Shifting sands of food research yield a new pyramid worth study


June 21, 1994|By Colleen Pierre, R.D. | Colleen Pierre, R.D.,Special to The Sun

There's another food pyramid being launched this week. But don't be confused.

This one is to encourage research, not summarize it.

The "Traditional Healthy Mediterranean Diet Pyramid" was developed by Dr. Walter Willett of the Harvard School of Public Health. It is promoted by the World Health Organization (WHO) European Regional Office and Oldways Preservation and Exchange Trust, a nonprofit organization dedicated to preserving traditions and fostering cultural exchange in the fields of food, cooking and agriculture. This pyramid is not endorsed by the Harvard School of Public Health.

The new pyramid reflects eating patterns in the Mediterranean region during the 1960s. Then and there, life expectancy was high, and rates of heart disease and diet-related cancers were low. So the object is to trigger discussion and research among science and health professionals as to what made this diet so healthful.

Stimulating chefs, cooks and food manufacturers to produce tasty new dishes emphasizing plant foods is another goal.

Oldways states, "This pyramid, together with its accompanying notes, should be seen as preliminary and subject to modification." So this is to be a thought-provoker, not the last word.

The Med Pyramid, like the USDA Food Guide Pyramid, begins with a base of grains, fruits and vegetables. The pyramid shape gives perspective on quantities. Eat lots of foods from the big boxes at the bottom, and just a little of the foods in the small boxes at the top.

With so much space allocated to fruits, vegetables and grains, it's clear they're the bulk of what we should eat.

But the Med moves beans, legumes and nuts out of the protein box and down with the fruits and veggies in the "daily" category. Presumably it's trying to show that all plant foods can be eaten in generous quantities. I like this idea, but I have a problem with it as a teaching tool. Americans who "go vegetarian" often eliminate meat, chicken and fish, then fill in with chips, cupcakes and cookies, making their diets less, not more, nutritious. It's easier to show protein trade-offs (beans, legumes and nuts) when they're included in the same box.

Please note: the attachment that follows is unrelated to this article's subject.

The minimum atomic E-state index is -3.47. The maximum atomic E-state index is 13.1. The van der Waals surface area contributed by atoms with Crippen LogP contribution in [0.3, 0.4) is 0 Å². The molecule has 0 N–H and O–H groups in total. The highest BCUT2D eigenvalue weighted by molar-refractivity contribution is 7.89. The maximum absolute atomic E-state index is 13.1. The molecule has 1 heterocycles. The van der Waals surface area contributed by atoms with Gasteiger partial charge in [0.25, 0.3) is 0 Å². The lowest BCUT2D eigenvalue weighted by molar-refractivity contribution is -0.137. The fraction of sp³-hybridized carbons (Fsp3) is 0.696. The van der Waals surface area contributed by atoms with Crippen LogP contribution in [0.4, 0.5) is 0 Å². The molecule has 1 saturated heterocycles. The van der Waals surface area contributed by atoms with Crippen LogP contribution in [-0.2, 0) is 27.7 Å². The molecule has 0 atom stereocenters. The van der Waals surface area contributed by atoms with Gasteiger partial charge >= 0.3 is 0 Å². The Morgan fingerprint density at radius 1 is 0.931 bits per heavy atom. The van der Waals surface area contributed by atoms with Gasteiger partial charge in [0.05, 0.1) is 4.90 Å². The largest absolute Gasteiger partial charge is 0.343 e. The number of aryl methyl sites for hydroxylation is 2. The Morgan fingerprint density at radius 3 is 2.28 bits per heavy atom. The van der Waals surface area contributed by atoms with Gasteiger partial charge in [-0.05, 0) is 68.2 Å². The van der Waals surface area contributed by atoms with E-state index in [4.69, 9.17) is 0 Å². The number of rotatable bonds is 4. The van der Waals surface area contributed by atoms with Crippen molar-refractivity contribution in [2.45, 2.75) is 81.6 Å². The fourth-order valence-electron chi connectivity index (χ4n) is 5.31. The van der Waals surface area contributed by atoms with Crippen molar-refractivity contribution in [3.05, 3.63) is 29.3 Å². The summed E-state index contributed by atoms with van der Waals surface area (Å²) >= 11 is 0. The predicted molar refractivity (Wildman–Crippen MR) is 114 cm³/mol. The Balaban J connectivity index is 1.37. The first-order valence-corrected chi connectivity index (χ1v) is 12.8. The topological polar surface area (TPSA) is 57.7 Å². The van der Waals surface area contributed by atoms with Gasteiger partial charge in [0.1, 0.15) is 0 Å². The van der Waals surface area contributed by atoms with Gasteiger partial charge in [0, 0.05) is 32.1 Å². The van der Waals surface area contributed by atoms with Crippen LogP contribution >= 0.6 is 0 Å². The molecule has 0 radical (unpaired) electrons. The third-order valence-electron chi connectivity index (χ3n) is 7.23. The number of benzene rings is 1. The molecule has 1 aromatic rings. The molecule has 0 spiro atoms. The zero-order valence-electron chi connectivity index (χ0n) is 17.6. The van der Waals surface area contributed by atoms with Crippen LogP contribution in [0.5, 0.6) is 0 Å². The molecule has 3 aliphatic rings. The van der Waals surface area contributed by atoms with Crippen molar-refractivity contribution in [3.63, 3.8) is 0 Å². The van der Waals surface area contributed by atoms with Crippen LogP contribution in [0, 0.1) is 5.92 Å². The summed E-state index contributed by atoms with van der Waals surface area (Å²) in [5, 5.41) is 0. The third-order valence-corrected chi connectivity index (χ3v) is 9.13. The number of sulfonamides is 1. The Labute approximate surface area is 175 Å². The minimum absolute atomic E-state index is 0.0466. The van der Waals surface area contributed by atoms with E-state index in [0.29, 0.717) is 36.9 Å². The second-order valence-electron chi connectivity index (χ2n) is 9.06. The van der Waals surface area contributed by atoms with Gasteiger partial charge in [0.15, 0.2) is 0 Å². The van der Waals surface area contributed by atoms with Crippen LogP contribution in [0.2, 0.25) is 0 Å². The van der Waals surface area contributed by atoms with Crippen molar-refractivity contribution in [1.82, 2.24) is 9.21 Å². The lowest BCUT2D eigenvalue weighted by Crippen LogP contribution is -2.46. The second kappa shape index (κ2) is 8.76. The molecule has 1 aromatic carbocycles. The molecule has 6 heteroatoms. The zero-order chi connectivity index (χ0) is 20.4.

The Med pyramid also shows olive oil in the daily category in "variable" amounts, and contains no other category for fats. This implies we can eat as much olive oil as we want, but must eliminate all other fats.

The American Dietetic Association does not endorse this concept, noting, "The Mediterranean Diet Pyramid's implication that liberal use of a single type of fat -- olive oil -- can lower the risk of heart disease is not supported by research."

In the United States, we need to cut down on all kinds of fat. Even heart-healthy fats increase our cancer and obesity risks, so more guidance on quantities is needed. And there's no evidence small quantities of other fats are harmful. Is there no room at all for a dot of butter, squeeze of margarine, or an occasional dollop of mayo?

Still, the idea of shifting toward more mono-unsaturated fats may hold up under scientific scrutiny. We'll have to wait and see.

Cheese and yogurt fall in the daily category, providing needed calcium. Mediterraneans ate the full fat varieties, posing an interesting problem translating the food of one culture into another. Could Americans get away with eating saturated fat from dairy foods if they gave up most of the fat from meat and snack foods? Would we do this?

The mid-section of this pyramid lists fish, poultry, eggs and sweets in the "few times per week" category, showing variety in entrees. Again, quantities are missing. Are the small boxes enough to guide us?

Red meat sits in an ivory tower, limited to a "few times per month." This isn't very far off the old Heart Association guidelines limiting red meat to two 3-ounce portions per week.

Dr. Willett's point is the Mediterranean eating style, consistent for hundreds of years, promoted human health. So let's see if we can capture its benefits, and encourage them in the United States. Good idea.

But note that food alone is not the answer.

Mediterraneans are much more physically active than Americans. Appropriately, the pyramid recommends daily physical activity.

Once again, it seems nutrition research is taking us back to the future!

Colleen Pierre, a registered dietitian, is the nutrition consultant to the Union Memorial Sports Medicine Center and Vanderhorst & Associates in Baltimore.

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